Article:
The Lost Hero - audiobook review

Riordan, Rick. The Heroes of Olympus: Book One: The Lost Hero. Read by Joshua Swanson.  Listening Library.

A co-worker mentioned that this audiobook has "a slightly campy feel."  That sums this one up perfectly.  Not that campy is a bad thing. (How else can you portray Aeolus, God of Wind, who is insane, living in a palace offering a one-man, 24/7 Olympian version of the Weather Channel?!)

The point is, readers and listeners will likely have different experiences with The Lost Hero.  Text offers much more room for interpretation than does audio.  The sheer number of characters - gods, goddesses, demi-gods, oracles, satyrs, wind spirits, centaurs, cyclopes, kings, wolves and more (!) make it an extremely difficult book for one reader, especially with a length of sixteen and a half hours.  That being said, however, Joshua Swanson does an admirable job, though the voice of Leo Valdez (a new arrival to Camp Half-Blood and a main character) did remind me a bit of Cheech Marin.

I'll skip a summary of the book, but here's a quick run-down:  Percy Jackson is missing, Annabeth is searching for him, three new demi-god campers (Jason, Piper and Leo) arrive at Camp Half Blood under peculiar circumstances and are sent immediately on a vague and dangerous quest, there is definitely more to come in future books. Chapters alternate between the perspectives of the three demi-gods.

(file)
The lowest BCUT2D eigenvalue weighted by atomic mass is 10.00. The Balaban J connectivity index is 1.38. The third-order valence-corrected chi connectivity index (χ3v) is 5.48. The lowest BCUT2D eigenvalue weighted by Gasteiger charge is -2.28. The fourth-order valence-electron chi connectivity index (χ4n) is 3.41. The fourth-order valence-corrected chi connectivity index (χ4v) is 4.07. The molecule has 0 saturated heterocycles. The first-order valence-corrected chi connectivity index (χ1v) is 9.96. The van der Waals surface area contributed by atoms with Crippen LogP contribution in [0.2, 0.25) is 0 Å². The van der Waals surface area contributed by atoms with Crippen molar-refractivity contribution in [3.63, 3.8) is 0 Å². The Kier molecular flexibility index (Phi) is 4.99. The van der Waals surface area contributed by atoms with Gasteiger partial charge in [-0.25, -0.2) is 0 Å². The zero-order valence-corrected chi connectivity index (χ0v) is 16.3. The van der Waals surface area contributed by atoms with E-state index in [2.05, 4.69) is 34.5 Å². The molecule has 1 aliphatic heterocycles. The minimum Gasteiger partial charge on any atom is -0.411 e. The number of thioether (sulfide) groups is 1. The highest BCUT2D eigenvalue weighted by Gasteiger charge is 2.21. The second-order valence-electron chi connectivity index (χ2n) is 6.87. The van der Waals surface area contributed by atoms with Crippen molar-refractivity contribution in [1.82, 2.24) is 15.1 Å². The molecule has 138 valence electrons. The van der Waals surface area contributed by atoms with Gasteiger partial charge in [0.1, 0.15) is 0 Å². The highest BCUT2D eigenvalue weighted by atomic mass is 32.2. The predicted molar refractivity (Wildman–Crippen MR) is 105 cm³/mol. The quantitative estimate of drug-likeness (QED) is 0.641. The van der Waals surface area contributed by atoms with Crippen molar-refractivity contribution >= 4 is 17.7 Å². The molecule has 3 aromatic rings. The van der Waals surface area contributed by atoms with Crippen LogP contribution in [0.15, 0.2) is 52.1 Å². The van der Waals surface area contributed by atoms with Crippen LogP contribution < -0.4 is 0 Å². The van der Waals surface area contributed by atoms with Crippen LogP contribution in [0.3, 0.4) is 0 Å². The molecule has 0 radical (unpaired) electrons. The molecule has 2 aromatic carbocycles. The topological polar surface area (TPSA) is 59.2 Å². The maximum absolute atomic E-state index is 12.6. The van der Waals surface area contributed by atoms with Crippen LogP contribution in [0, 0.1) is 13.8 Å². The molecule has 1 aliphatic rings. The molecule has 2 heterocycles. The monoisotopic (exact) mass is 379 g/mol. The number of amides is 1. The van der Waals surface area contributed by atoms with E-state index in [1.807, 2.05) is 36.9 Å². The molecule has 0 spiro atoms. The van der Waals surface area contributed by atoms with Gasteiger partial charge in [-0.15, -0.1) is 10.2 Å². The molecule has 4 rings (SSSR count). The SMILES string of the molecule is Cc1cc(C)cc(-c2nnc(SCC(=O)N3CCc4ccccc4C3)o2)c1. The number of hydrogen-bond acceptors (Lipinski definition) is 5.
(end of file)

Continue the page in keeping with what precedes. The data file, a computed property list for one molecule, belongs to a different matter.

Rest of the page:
I was sufficiently intrigued.  I'll probably see this one through 'til the end.

Listen to an excerpt here.
Another review @ Dog Ear

Thursday, June 9, 2011

How Angel Peterson Got His Name: an audibook review

Paulsen, Gary. 2011. How Angel Peterson Got His Name: And other outrageous tales about extreme sports. Read by Patrick Lawlor. Brilliance Audio.
(2 hours, 10 minutes)

Now here's a book of which we don't see too many.  Looking for an available audiobook to download, I came upon this one and chose it merely because it was written by Gary Paulsen, author of last year's Woods Runner.  From the cover art, it looks to be a juvenile chapter book - but it's not.

Think of all the America's Funniest Videos shows that you've seen featuring crazy stunts performed by teenage boys. Imagine similarly crazy stunts performed in the wilds of 1950s and 1960s Minnesota (Bungee jumping anyone? All you need is a barn roof, a pulley and a truck tube!) Now imagine those stunts in the printed or spoken word. And finally, imagine them with a long and humorous "set-up" by the funny and talented Gary Paulsen. Now you've got the gist of How Angel Peterson Got His Name.